Baseball wisdom espouses many things, some of them not backed by science, like grip on a bat at the moment of contact, and others fully reinforced by it. For instance, baseball wisdom has long said that hitting a fastball is one of the hardest things to do in sports. Nathan says that scientifically that’s true. It’s timing, it’s placement of the bat, it’s guessing where a 90+ mph pitch will cross the zone, it’s hitting a round object with another round object. Only the elite of the elite can do it at the major-league level.
“When they say baseball’s a game of inches, it’s probably better said that it’s a game of fractions of inches when it comes to hitting,” Nathan says.
In the modern game, baseball has increasingly become a game of the three true outcomes: home runs, strikeouts, and walks. The first of these, Nathan says, is partly due to hitters’ growing fondness for launch angle. In other words, hit the ball hard and in the air and trust it to carry over the fence.
“The idea is you want to hit the ball in the air, and if you’re trying to get the longest distance on a fly ball, you want to hit it somewhere between 20-35 degree launch angle—25-30 is sort of the sweet spot; it will get you the longest distance,” Nathan says.
This works best for hitters against pitches that are lower in the zone; it’s easier to swing up on the ball just enough. Hitters slightly adjust their swing plane to create more loft and get the ball in the air more than what’s typical.
“10-15 degrees is enough to carry over the infield, but enough to drop in front of the outfielders, so you could get a single pretty much every time if you hit the ball hard and keep it fairly low,” Nathan says.
This is, at least for now, an approach that has been largely abandoned. Pitchers are counteracting this by going high in the zone, but this is hard to do well, thanks to gravity and spin rate. On average, a pitcher spins a fastball at about 2200-2300 rpm. The backwards spin on the ball created by the release from the pitcher’s throwing hand is enough to keep it from falling too rapidly, but not enough for the ball to ever rise in the zone. In theory, Nathan says, a pitcher could create rise on a fastball, but he would have to figure out how to almost double his spin rate. Unless the balls are made lighter or pitchers doctor them themselves, this isn’t possible.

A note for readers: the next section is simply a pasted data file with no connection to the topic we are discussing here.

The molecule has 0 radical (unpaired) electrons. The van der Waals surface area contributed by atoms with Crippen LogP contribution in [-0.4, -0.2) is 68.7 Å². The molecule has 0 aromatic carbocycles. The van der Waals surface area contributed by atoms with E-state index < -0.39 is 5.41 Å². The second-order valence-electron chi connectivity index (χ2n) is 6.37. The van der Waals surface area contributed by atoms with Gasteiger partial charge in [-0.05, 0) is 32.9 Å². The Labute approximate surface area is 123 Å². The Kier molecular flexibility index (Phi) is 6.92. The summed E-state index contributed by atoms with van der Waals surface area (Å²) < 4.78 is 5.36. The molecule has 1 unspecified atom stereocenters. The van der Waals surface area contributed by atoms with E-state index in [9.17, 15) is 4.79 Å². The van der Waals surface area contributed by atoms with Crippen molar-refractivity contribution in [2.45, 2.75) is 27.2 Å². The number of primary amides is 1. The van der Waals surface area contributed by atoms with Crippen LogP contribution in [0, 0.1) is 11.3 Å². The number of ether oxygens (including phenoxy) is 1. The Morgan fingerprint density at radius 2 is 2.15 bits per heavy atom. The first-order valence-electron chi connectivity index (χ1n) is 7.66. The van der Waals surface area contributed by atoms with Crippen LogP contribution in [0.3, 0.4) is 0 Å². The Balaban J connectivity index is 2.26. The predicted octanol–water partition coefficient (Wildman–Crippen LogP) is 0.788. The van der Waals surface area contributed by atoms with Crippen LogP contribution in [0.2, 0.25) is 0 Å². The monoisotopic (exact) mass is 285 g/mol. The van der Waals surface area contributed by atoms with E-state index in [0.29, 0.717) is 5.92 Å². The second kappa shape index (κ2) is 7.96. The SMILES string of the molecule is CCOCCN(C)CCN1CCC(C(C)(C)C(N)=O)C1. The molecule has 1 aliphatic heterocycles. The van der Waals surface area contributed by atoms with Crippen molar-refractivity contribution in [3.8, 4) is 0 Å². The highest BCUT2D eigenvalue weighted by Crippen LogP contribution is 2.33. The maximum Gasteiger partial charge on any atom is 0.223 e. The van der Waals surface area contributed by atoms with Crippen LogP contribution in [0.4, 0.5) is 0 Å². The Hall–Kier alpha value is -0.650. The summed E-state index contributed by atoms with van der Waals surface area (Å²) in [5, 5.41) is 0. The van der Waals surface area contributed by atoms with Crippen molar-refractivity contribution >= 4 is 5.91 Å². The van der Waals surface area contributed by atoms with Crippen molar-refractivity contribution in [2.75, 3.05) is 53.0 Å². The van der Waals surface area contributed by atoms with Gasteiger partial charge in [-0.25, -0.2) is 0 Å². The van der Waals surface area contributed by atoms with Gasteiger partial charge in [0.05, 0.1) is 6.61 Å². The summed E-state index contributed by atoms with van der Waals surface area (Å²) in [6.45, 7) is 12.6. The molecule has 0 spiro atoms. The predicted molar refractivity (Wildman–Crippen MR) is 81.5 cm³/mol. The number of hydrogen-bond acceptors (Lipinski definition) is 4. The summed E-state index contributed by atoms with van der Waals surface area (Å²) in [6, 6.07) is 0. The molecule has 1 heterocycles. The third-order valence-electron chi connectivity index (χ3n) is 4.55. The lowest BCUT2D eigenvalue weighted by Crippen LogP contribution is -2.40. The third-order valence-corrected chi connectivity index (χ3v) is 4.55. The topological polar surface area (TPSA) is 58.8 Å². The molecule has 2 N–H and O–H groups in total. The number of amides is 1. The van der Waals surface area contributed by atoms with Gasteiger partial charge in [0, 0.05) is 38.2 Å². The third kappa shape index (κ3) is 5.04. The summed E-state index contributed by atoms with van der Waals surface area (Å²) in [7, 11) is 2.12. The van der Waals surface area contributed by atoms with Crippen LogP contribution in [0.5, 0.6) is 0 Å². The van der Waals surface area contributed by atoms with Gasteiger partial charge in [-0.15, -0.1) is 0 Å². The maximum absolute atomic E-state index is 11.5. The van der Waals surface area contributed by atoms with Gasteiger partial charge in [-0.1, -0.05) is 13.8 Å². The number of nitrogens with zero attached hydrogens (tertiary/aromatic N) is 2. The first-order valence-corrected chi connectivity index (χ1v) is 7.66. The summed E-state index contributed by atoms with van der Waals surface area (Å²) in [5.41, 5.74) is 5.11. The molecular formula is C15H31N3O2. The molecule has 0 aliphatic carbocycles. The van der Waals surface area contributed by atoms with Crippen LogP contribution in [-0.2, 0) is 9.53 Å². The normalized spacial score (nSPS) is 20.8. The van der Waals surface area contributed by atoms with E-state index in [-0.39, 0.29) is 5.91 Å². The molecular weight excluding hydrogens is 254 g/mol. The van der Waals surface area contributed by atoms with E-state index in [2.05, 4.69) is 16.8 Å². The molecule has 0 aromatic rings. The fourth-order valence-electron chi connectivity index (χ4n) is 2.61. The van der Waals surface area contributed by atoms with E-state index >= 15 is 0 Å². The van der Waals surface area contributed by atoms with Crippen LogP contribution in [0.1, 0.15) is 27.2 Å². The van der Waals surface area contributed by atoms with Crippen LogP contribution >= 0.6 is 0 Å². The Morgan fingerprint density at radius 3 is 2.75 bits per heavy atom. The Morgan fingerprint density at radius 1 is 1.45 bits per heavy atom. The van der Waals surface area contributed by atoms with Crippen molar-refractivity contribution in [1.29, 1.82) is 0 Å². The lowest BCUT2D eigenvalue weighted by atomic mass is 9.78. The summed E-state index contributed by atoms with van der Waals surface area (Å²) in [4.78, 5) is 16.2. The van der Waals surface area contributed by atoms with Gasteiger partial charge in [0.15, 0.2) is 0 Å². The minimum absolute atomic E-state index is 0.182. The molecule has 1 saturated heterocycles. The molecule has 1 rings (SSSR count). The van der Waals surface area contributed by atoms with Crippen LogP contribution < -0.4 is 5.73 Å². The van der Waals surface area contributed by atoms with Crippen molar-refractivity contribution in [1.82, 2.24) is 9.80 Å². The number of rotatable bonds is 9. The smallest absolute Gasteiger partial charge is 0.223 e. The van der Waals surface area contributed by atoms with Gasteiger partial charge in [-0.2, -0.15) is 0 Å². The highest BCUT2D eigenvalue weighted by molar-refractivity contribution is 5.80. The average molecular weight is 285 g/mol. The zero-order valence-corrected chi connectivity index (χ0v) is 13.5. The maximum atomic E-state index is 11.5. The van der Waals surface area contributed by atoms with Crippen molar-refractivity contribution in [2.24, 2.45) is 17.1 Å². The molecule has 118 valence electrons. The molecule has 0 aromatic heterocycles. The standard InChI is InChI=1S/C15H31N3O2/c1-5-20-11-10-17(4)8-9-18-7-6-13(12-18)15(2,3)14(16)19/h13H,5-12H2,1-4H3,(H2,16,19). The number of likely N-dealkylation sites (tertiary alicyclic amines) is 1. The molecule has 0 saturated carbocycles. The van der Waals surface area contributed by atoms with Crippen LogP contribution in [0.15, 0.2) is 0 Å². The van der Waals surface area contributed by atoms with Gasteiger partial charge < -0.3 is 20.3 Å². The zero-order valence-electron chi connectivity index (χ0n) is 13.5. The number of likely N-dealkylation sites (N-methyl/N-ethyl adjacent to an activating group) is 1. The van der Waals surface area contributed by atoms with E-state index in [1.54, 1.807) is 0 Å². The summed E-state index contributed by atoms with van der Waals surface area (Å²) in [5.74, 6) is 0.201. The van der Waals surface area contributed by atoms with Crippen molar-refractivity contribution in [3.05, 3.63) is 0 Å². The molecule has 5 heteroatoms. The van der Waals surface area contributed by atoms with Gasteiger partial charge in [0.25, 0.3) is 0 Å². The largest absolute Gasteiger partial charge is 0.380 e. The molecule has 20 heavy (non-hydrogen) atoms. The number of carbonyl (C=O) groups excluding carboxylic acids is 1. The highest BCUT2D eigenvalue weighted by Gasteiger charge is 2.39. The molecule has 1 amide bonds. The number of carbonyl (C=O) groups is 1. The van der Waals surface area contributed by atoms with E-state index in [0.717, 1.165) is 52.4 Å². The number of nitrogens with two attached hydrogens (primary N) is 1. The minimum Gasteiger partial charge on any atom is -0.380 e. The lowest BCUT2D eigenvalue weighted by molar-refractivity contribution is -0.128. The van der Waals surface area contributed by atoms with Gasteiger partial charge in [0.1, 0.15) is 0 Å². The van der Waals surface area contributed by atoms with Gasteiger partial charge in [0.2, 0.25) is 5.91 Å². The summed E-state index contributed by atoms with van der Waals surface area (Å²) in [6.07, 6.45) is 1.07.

Baseball is full of nuances, and though the game has been studied closely for at least a century, the work in the last two decades of people like Nathan has expanded our understanding of how those little details come together. He's become a go-to for the sabermetric community for his work on things like the PITCHF/x pitch tracking system. Recently he chaired a committee of scientists convened by Major League Baseball to investigate whether changes in the manufacturing of baseballs led to the sport's recent home run surge—a report that confirmed the independent work of researchers like Rob Arthur and Nathan himself.
He remains among the Red Sox faithful, but his studies have allowed him to enjoy the sport beyond New England.
“If I’m watching my Red Sox play, I’m pretty well engrossed in the game, sitting on the edge of my seat, and I’m not thinking too much about physics,” Nathan says. “If I’m casually watching a game, I like to look for things that are occurring in the game that are things that I already have some understanding of, or that might be interesting new topics to try and learn about.”